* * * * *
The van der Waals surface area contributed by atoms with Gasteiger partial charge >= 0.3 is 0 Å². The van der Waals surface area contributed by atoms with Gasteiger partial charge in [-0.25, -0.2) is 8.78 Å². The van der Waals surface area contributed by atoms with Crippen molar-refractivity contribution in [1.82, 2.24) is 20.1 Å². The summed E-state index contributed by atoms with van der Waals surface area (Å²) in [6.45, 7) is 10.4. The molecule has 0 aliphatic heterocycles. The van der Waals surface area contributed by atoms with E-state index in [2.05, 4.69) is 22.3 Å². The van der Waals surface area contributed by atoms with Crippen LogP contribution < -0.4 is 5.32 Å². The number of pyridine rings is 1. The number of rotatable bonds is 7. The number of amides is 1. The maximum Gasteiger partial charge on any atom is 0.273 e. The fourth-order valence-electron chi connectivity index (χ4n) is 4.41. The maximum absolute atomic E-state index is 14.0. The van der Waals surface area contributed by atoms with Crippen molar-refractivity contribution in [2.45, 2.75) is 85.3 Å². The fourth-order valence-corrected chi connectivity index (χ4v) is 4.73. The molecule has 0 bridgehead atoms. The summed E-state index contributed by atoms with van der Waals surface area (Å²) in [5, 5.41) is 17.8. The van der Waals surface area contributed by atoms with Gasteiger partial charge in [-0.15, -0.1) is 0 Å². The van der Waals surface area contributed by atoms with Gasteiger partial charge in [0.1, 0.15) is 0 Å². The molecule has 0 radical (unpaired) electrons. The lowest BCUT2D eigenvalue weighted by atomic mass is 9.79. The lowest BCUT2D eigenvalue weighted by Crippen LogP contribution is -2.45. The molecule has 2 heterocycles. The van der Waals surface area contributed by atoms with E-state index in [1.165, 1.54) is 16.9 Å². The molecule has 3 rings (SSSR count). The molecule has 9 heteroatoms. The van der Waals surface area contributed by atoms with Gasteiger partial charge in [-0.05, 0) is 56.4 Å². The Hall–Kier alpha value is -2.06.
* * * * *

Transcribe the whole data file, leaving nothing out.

The van der Waals surface area contributed by atoms with Gasteiger partial charge >= 0.3 is 0 Å². The van der Waals surface area contributed by atoms with Gasteiger partial charge in [-0.25, -0.2) is 8.78 Å². The van der Waals surface area contributed by atoms with Crippen molar-refractivity contribution in [1.82, 2.24) is 20.1 Å². The summed E-state index contributed by atoms with van der Waals surface area (Å²) in [6.45, 7) is 10.4. The molecule has 0 aliphatic heterocycles. The van der Waals surface area contributed by atoms with E-state index in [2.05, 4.69) is 22.3 Å². The van der Waals surface area contributed by atoms with Crippen LogP contribution < -0.4 is 5.32 Å². The number of pyridine rings is 1. The number of rotatable bonds is 7. The number of amides is 1. The maximum Gasteiger partial charge on any atom is 0.273 e. The fourth-order valence-electron chi connectivity index (χ4n) is 4.41. The maximum absolute atomic E-state index is 14.0. The van der Waals surface area contributed by atoms with Crippen molar-refractivity contribution in [2.45, 2.75) is 85.3 Å². The fourth-order valence-corrected chi connectivity index (χ4v) is 4.73. The molecule has 0 bridgehead atoms. The summed E-state index contributed by atoms with van der Waals surface area (Å²) in [5, 5.41) is 17.8. The van der Waals surface area contributed by atoms with Gasteiger partial charge in [-0.15, -0.1) is 0 Å². The van der Waals surface area contributed by atoms with Gasteiger partial charge in [0.1, 0.15) is 0 Å². The molecule has 0 radical (unpaired) electrons. The lowest BCUT2D eigenvalue weighted by atomic mass is 9.79. The lowest BCUT2D eigenvalue weighted by Crippen LogP contribution is -2.45. The molecule has 2 heterocycles. The van der Waals surface area contributed by atoms with E-state index in [1.165, 1.54) is 16.9 Å². The molecule has 3 rings (SSSR count). The molecule has 9 heteroatoms. The van der Waals surface area contributed by atoms with Gasteiger partial charge in [-0.05, 0) is 56.4 Å². The Hall–Kier alpha value is -2.06.